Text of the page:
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Tag Archives: rice


Japanese-style simmered squash and tofu

Mmmm…so warm and comforting!

If you haven’t noticed, I cook Japanese food a lot.  It’s easy, healthy, and delicious. What’s not to love?

But if cooking Japanese food sounds intimidating to you, I completely understand why. Many recipes require ingredients not found in the typical Western pantry, and even if you could find them at a local asian market, would you ever use them more than once?

Many of the typical cooking techniques used in making Japanese foods are also not typical for an American home cook, but none of them are difficult, just different.

I think one problem that many people have with cooking Japanese foods is just that they don’t really know what those foods are outside of sushi. Sushi is admittedly not a meal for a beginner to prepare, especially if you want it to look nice. But there’s just so much more out there, and I think that one good place to start is with the donburi.

A donburi is, in essence, a bowl of rice with something tasty on top of it.  Traditionally, most donburi toppings are simmered slowly in a dashi-based stock with other flavorful sauces added, and left to reduce until all the liquid is evaporated and/or absorbed by the ingredients.

Here’s one I made last night that contains a few substitutions for some more traditional items.  You need:

  • Half a butternut squash, cubed
  • One block extra firm tofu, pressed and cubed
  • Vegetable broth to cover
  • 3 tbsp. mirin
  • 3 tbsp. soy sauce
  • approx. 3 tbsp. miso paste
  • sprinkle of sugar

Just add all the liquids to a pot and turn it on to medium-high heat.  Whisk to incorporate the miso, then add the squash and tofu. It should look like this…

All you need to do is keep this pot at a steady simmer, but not boiling, until most of the liquid is absorbed. Don’t stir or you’ll break apart the squash, just let it do it’s thang.  It’ll look like this after 30 to 40 minutes…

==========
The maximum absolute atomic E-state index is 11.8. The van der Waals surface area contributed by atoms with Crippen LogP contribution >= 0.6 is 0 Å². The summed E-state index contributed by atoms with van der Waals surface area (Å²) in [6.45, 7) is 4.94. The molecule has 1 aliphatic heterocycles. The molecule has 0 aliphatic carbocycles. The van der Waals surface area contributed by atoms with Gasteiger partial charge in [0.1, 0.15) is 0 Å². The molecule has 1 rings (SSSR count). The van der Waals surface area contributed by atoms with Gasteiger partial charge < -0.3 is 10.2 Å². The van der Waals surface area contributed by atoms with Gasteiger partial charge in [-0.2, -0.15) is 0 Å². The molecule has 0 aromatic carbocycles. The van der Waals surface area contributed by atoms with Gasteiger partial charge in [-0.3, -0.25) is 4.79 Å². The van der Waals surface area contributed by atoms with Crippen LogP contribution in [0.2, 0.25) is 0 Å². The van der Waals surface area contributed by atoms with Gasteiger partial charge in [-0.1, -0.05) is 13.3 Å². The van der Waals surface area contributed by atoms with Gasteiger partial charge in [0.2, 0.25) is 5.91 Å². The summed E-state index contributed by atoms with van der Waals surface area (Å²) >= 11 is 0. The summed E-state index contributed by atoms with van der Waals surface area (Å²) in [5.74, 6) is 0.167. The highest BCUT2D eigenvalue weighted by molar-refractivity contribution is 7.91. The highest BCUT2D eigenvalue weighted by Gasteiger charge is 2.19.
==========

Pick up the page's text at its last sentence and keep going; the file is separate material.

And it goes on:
That’s really it.  Put stuff in pot. Simmer. Eat.

As you can imagine, this technique works well with most any vegetables or cuts of meat you may have on hand.  The sauce can also be tweaked to whatever your tastes are or whatever ingredients you have in the fridge. I used butternut squash this time because I had some pre-chopped and waiting in the freezer, though I think sweet potato would have been even better. I used vegetable stock so that I wouldn’t have to add the extra step of making dashi stock. (Dashi tutorial will follow soon!)

That’s the beauty of the donburi, the addition of rice turns a bunch of random stuff into an impressive meal with minimal effort.  With all the time you’ll have left over you can concentrate on making perfectly sticky sushi rice!

Come to think of it, I should show you how to make sushi rice too.  Coming soon!



This is a short-cut version of the more traditional oyakodon that includes simmering the ingredients in dashi stock.  Oyakodon means “parent and child rice bowl” because it includes both chicken and eggs.  Kind of a creepy title when you think about it.

You start by making sushi rice, which I will go into another time because it is quite a process in and of itself.  So to make the topping, you need the following:

  • one small onion
  • one portion chicken (I used turkey this time and it was still awesome)
  • 3 eggs, beaten
  • mirin
  • soy sauce

Start by thinly slicing the onion and sauteing it in sesame oil until near caramelization.

Slice the chicken into small and thin slices and add to the pan, cook through.

Pour a couple of swishes of the mirin over the dish and a generous sloshing of soy sauce. Mix well then pour over the eggs.  Use a spatula to keep the eggs from sticking to the sides of the pan as they begin to firm up, mix them in a bit but not too much.

Serve over sushi rice and garnish with toasted sesame seeds and chopped scallions.

So good and so comforting, I could seriously just eat the glazed onions by themselves.